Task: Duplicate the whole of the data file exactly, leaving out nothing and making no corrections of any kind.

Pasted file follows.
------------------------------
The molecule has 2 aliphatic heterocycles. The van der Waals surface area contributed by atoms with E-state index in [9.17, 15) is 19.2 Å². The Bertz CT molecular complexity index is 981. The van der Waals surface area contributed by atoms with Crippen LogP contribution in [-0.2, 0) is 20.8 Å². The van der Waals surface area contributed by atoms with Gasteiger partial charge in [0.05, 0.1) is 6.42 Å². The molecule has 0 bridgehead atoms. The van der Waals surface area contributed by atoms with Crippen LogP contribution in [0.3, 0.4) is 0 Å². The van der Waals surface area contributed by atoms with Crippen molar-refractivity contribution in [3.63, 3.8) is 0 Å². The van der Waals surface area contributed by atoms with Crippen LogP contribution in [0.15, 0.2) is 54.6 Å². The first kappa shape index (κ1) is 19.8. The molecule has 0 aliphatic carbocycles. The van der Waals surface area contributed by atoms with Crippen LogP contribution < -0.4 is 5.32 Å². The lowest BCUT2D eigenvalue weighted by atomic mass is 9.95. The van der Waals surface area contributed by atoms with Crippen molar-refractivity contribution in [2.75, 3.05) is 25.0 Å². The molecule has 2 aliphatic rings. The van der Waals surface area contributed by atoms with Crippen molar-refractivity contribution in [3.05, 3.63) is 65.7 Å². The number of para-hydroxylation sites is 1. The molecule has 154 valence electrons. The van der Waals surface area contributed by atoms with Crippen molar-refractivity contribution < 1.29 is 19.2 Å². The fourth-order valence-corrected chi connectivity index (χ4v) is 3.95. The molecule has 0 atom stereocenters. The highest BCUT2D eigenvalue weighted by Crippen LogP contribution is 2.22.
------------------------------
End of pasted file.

The molecule has 2 aliphatic heterocycles. The van der Waals surface area contributed by atoms with E-state index in [9.17, 15) is 19.2 Å². The Bertz CT molecular complexity index is 981. The van der Waals surface area contributed by atoms with Crippen LogP contribution in [-0.2, 0) is 20.8 Å². The van der Waals surface area contributed by atoms with Gasteiger partial charge in [0.05, 0.1) is 6.42 Å². The molecule has 0 bridgehead atoms. The van der Waals surface area contributed by atoms with Crippen LogP contribution in [0.3, 0.4) is 0 Å². The van der Waals surface area contributed by atoms with Crippen molar-refractivity contribution in [3.63, 3.8) is 0 Å². The van der Waals surface area contributed by atoms with Crippen LogP contribution in [0.15, 0.2) is 54.6 Å². The first kappa shape index (κ1) is 19.8. The molecule has 0 aliphatic carbocycles. The van der Waals surface area contributed by atoms with Crippen LogP contribution < -0.4 is 5.32 Å². The lowest BCUT2D eigenvalue weighted by atomic mass is 9.95. The van der Waals surface area contributed by atoms with Crippen molar-refractivity contribution in [2.75, 3.05) is 25.0 Å². The molecule has 2 aliphatic rings. The van der Waals surface area contributed by atoms with Crippen molar-refractivity contribution in [3.05, 3.63) is 65.7 Å². The number of para-hydroxylation sites is 1. The molecule has 154 valence electrons. The van der Waals surface area contributed by atoms with Crippen molar-refractivity contribution < 1.29 is 19.2 Å². The fourth-order valence-corrected chi connectivity index (χ4v) is 3.95. The molecule has 0 atom stereocenters. The highest BCUT2D eigenvalue weighted by Crippen LogP contribution is 2.22.